WASHINGTON – Four US Senators called on the Food and Drug Administration (FDA) to increase data collection on the use of antibiotics in agriculture.

Sens. Dianne Feinstein (D-Calif.), Tom Harkin (D.-Iowa); Kirsten Gillibrand (D.-NY); and Elizabeth Warren (D.-Mass.) wrote a letter of FDA Commissioner Margaret Hamburg asking the agency to propose a rule to increase data collection and develop a plan to estimate on-farm antibiotics use practices.

"We applaud your agency’s recent step to issue improved, more transparent reports on annual food animal antibiotic drug sales and distribution data," the legislators wrote. "However, we are disappointed to learn that your agency has decided to delay proposing a rule that would further enhance data collected on this topic until next year, when the Office of Management and Budget estimated the rule would be released in 2014."

Both federal and state governments, research, industry and consumer groups have grappled with the challenge of how best to address the problem of antibiotic-resistant bacteria:
• In September, President Barack Obama ordered the US government to create a national plan to fight antibiotic-resistant organisms by 2015. Obama signed an executive order that formed a government task force and presidential advisory council to focus on the issue.

• In October, California Gov. Jerry Brown vetoed legislation that would have sharply curtailed the use of antibiotics in livestock and poultry because the bill duplicated FDA guidance.

• More recently, the Association of Public and Land Grant Universities (APLU) and the Association of American Veterinary Medical Colleges (AAVMC) created task force on antibiotic resistance in agriculture.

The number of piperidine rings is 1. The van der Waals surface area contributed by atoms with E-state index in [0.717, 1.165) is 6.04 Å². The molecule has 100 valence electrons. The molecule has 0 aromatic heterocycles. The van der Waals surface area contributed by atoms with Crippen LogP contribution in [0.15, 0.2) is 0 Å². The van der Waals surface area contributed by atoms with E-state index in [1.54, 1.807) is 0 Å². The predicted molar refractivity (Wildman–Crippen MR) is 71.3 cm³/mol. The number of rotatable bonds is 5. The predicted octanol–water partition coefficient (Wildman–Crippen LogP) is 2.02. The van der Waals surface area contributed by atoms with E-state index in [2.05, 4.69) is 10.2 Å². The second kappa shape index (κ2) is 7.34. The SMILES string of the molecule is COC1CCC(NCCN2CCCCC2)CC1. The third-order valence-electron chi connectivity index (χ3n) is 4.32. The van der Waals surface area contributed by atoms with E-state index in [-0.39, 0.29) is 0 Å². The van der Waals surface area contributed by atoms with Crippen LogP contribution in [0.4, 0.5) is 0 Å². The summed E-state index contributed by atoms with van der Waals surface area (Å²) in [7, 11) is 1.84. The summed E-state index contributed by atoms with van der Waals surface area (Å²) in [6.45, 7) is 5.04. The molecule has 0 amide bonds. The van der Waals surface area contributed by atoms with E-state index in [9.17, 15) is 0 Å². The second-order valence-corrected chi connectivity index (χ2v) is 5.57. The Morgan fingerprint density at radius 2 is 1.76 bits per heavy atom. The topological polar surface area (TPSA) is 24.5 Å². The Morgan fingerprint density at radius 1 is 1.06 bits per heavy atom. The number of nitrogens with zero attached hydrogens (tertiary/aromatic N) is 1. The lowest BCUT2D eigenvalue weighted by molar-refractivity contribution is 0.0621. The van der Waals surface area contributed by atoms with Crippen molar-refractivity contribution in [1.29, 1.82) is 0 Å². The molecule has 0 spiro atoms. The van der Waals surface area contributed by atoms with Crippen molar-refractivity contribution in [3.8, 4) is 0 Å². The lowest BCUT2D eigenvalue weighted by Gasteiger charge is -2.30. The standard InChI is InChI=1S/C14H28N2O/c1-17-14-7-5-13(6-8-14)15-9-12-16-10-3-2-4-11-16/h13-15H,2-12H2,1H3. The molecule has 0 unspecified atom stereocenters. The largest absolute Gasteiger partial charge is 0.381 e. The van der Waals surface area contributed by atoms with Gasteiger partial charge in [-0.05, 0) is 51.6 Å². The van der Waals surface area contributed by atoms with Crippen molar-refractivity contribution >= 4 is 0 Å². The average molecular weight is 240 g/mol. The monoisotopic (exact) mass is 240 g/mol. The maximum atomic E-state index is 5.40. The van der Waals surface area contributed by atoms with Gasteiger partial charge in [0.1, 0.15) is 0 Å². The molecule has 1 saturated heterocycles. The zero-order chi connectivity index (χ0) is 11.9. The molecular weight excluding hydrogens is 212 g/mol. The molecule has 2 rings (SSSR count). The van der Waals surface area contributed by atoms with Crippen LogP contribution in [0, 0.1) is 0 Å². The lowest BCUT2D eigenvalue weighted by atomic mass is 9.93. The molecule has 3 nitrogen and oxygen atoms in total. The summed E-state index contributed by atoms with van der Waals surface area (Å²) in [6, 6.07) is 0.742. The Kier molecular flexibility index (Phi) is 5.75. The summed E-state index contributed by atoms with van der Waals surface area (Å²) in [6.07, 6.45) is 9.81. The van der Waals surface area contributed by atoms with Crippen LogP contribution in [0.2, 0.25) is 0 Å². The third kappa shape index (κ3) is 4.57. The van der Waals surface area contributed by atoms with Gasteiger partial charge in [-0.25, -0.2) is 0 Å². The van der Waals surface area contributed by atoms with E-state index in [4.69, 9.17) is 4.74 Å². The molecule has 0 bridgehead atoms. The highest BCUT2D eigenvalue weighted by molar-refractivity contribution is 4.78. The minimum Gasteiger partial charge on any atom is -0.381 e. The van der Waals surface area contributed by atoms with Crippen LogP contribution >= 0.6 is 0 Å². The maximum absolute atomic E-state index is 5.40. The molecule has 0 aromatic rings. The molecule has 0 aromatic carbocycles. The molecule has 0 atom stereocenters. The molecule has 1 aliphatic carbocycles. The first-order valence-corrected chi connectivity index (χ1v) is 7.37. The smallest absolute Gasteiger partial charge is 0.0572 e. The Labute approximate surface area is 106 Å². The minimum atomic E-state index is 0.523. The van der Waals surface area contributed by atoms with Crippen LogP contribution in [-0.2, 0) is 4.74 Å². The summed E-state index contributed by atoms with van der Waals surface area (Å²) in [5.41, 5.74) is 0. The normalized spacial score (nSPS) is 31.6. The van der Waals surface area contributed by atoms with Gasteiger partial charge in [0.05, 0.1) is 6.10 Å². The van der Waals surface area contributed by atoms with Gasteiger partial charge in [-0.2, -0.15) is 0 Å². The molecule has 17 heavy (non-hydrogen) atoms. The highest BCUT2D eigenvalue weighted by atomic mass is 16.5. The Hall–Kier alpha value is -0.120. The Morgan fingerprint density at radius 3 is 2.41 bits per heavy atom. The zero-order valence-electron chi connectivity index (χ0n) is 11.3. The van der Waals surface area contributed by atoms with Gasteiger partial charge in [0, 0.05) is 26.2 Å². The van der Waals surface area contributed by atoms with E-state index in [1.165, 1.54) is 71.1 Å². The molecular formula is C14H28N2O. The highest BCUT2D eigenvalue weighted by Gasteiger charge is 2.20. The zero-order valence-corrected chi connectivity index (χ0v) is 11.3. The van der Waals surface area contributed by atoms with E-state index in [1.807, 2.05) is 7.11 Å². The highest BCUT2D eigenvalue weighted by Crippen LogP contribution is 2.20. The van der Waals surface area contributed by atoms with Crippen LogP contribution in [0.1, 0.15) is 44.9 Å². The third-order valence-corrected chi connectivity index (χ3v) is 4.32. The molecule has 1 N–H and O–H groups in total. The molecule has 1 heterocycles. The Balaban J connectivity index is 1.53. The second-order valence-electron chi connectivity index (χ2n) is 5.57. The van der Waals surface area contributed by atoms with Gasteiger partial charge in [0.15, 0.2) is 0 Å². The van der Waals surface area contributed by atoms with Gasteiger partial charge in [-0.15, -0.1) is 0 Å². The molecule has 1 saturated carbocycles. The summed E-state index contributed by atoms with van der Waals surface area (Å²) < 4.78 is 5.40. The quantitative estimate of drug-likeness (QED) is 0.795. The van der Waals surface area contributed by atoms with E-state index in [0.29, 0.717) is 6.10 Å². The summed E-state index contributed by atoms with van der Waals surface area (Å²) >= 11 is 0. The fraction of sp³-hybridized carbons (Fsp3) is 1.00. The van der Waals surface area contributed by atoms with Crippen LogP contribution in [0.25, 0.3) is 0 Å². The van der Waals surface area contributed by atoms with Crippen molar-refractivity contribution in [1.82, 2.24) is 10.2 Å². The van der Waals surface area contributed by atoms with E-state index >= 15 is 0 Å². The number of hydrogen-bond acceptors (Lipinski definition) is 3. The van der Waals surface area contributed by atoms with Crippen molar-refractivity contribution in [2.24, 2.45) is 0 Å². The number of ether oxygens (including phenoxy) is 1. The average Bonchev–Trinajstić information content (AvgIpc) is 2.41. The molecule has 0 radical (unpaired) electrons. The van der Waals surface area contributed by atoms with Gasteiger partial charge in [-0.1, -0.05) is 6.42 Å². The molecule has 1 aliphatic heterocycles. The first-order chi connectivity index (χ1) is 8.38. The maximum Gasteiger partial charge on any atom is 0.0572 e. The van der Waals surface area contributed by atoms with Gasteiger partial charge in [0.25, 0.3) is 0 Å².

Meanwhile, some members of Congress believe FDA hasn't gone far enough to track antibiotics use in animal agriculture. In their letter to Hamburg, the Senators said improving the stewardship of how antibiotics are used and surveillance of antibiotic resistance must be national priorities.

"Data on antibiotic use and resistance enables federal agencies to take action to protect the public health and supports research into better understanding complex questions related to the development of antibiotic resistance and potential links to human health," the Senators said in their letter. "Furthermore, data regarding the distribution of medically important antibiotics is needed to monitor the impact of your new policies aimed at eliminating the injudicious use of these drugs in agriculture. We particularly hope this proposed rule will allow your agency to collect more specific data on how different antibiotics are used in different species and for different indications."

The full text of the letter is available online.